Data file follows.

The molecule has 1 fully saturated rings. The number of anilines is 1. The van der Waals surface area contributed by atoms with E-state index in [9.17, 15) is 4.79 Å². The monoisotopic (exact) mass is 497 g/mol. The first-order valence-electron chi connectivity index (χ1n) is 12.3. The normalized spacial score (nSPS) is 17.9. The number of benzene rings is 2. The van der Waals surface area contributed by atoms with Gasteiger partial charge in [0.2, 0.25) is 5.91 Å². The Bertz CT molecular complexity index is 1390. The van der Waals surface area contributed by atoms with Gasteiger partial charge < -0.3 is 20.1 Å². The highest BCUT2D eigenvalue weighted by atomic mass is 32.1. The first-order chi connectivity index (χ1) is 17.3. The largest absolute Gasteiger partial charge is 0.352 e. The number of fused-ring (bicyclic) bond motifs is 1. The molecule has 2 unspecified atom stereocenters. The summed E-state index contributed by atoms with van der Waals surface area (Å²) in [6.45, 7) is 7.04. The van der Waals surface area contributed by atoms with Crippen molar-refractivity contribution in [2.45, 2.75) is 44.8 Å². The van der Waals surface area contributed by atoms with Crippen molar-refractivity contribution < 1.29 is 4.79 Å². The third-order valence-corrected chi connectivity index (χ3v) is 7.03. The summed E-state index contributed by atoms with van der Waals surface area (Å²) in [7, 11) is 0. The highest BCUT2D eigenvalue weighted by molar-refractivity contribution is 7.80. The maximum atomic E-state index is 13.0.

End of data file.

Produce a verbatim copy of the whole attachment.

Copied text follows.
The molecule has 1 fully saturated rings. The number of anilines is 1. The van der Waals surface area contributed by atoms with E-state index in [9.17, 15) is 4.79 Å². The monoisotopic (exact) mass is 497 g/mol. The first-order valence-electron chi connectivity index (χ1n) is 12.3. The normalized spacial score (nSPS) is 17.9. The number of benzene rings is 2. The van der Waals surface area contributed by atoms with Gasteiger partial charge in [0.2, 0.25) is 5.91 Å². The Bertz CT molecular complexity index is 1390. The van der Waals surface area contributed by atoms with Gasteiger partial charge < -0.3 is 20.1 Å². The highest BCUT2D eigenvalue weighted by atomic mass is 32.1. The first-order chi connectivity index (χ1) is 17.3. The largest absolute Gasteiger partial charge is 0.352 e. The number of fused-ring (bicyclic) bond motifs is 1. The molecule has 2 unspecified atom stereocenters. The summed E-state index contributed by atoms with van der Waals surface area (Å²) in [6.45, 7) is 7.04. The van der Waals surface area contributed by atoms with Crippen molar-refractivity contribution in [2.45, 2.75) is 44.8 Å². The van der Waals surface area contributed by atoms with Crippen molar-refractivity contribution < 1.29 is 4.79 Å². The third-order valence-corrected chi connectivity index (χ3v) is 7.03. The summed E-state index contributed by atoms with van der Waals surface area (Å²) in [7, 11) is 0. The highest BCUT2D eigenvalue weighted by molar-refractivity contribution is 7.80. The maximum atomic E-state index is 13.0.